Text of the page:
Infection Biology

Infectious diseases are among the most prevalent causes of human illness and death in the world. The vast diversity of pathogens, together with their ability to cross species boundaries and to develop resistance to available treatments, create alarming possibilities for future epidemics and for impacting biodiversity and planetary health.

The Infection Biology transversal theme aims to contribute to research on the biology and mechanisms of infection, as well as on diagnostics and treatment. Pathogens are immensely diverse, both in their fundamental biology and ecology, and include viruses, bacteria, fungi, protozoa, and other parasites. This research theme aims to elucidate the molecular mechanisms pathogens use to invade and proliferate inside host cells, providing new targets for anti-infective drugs. EMBL will employ its unique capacities in imaging and structural biology to view intracellular pathogens at different stages of infection and to characterise their interactions with the host at an atomic, molecular, and tissue level. A particular focus will be on characterising pathogen-specific machineries and visualising these machineries inside the cell with atomic resolution. At the same time, systematic quantitative approaches, computational biology, and sophisticated engineered tissue and organoid systems will be used to shed light on the diversity of mechanisms that pathogens use to hijack host cellular processes in order to survive and proliferate. For example, a common strategy for intracellular pathogens is to intercept host signalling pathways and use them to reorganise lipid transport and exploit cytoskeletal elements to build protective intracellular compartments; to avoid lysosomal killing and to move within the cell; to blunt immune responses; or to deregulate cell death pathways. Mapping the pathogen arsenals and mechanisms used to intercept host signalling will provide new avenues for therapeutic strategies.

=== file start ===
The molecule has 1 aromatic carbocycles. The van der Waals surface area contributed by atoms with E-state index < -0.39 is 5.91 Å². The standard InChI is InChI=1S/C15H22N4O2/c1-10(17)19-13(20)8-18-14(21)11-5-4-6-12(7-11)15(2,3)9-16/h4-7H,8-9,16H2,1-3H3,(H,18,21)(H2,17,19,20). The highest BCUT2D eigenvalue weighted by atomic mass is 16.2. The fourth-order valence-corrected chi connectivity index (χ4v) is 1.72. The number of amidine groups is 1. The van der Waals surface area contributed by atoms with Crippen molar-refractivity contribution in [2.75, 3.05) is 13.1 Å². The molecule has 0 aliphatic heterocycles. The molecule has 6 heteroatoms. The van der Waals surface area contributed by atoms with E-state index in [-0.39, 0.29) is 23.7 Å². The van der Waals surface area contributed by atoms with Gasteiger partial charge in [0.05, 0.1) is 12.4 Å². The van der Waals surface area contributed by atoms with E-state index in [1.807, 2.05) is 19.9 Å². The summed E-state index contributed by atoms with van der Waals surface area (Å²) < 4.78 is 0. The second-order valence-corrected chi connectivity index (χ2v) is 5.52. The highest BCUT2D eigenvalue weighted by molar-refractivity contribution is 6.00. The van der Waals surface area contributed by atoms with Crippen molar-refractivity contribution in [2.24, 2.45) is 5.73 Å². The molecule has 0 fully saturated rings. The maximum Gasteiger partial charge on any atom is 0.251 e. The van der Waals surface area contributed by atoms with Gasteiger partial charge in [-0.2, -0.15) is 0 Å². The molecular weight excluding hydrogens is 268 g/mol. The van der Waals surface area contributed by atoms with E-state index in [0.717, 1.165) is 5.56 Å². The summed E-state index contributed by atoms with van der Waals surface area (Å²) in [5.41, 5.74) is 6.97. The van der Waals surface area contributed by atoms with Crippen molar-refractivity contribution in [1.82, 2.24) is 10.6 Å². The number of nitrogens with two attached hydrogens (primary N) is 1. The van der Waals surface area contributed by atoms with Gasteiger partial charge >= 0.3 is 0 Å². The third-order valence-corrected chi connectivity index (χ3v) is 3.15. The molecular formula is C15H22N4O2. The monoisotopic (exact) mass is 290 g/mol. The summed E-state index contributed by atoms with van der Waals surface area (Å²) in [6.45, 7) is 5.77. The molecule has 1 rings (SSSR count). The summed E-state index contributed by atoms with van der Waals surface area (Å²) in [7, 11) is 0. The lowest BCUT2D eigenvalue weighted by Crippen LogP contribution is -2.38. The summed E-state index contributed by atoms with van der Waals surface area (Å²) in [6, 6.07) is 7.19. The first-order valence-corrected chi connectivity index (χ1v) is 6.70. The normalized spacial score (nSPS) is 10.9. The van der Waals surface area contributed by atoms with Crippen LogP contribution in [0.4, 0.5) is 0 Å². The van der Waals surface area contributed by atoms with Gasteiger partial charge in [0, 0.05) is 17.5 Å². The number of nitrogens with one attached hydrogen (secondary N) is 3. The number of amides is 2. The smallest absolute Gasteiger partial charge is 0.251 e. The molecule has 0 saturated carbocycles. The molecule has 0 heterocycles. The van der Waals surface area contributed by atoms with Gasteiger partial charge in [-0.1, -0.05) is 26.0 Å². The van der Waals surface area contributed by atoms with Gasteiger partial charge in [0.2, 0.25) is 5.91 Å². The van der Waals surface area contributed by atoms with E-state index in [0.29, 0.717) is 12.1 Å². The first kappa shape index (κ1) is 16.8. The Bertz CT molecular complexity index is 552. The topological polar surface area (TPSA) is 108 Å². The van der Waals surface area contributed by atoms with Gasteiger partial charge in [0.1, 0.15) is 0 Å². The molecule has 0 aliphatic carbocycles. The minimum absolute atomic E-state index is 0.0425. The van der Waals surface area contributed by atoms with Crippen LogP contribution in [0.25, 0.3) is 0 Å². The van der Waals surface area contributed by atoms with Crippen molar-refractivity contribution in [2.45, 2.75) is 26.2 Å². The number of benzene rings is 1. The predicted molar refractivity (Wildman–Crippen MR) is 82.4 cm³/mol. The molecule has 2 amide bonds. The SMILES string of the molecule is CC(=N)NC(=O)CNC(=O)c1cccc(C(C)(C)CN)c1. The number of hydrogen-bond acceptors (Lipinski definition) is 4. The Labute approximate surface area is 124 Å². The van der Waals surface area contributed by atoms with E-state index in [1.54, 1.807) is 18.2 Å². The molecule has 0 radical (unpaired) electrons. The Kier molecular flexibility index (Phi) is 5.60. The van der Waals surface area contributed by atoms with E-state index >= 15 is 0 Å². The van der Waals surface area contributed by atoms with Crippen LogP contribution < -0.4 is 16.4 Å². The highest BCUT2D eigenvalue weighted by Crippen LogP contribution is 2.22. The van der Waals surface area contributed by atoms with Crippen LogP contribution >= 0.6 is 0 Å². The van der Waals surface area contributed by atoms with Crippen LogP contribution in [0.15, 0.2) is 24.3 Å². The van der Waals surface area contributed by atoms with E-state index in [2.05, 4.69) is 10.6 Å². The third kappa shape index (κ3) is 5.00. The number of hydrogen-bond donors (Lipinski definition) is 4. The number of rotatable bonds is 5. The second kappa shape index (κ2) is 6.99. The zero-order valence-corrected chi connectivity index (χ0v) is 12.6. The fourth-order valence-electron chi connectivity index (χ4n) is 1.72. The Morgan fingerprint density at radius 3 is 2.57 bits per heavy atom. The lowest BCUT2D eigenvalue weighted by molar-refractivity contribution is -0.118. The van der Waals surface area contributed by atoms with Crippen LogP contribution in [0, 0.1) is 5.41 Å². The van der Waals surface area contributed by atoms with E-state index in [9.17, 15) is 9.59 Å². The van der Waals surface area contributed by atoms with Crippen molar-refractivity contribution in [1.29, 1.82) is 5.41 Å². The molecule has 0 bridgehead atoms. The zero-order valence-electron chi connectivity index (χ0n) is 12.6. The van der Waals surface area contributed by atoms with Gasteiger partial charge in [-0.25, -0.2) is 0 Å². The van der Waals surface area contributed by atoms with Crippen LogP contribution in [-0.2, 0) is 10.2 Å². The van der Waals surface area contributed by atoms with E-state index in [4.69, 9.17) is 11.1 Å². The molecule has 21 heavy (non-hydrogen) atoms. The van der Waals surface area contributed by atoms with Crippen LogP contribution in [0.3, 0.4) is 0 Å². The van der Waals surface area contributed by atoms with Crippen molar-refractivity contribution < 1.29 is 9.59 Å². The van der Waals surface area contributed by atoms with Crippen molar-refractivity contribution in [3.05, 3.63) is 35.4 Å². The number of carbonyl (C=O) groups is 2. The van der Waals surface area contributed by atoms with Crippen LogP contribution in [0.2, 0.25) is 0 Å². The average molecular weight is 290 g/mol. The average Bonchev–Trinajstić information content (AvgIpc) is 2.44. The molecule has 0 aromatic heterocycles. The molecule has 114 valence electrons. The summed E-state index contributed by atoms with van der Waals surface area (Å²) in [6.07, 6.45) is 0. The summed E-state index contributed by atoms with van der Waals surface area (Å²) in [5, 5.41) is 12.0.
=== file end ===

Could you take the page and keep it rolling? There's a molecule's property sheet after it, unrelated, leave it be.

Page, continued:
The relevance of studying infection biology has never been more obvious than it is now. A multitude of infectious agents have emerged in the past two decades, and the SARS-CoV-2 pandemic has had a global impact. At the same time, long-standing infectious agents, such as tuberculosis and malaria, still kill millions every year, and the emergence of antimicrobial resistance continues to be a significant threat to global public health. Fundamental research has a vital role to play in the development of new tools for diagnosing infection and new strategies to curtail the spread of antimicrobial resistance, in increasing our understanding of pathogen transmission between hosts and across populations, and in establishing new computational tools and platforms to monitor the spread and evolution of pathogens. EMBL will continue engaging with the international scientific community and catalysing new initiatives to achieve such goals. This will include an emphasis on research that aims to further our understanding of antimicrobial resistance mechanisms and transmission pathways in patients and in the environment, as well as new ways to delay, prevent, or reverse this resistance. EMBL will also continue developing data platforms and computational frameworks to enable scientists across multiple domains to access and process multidimensional pathogen data. These resources will support a rapid response to future outbreaks and will facilitate target identification for anti-infective research.

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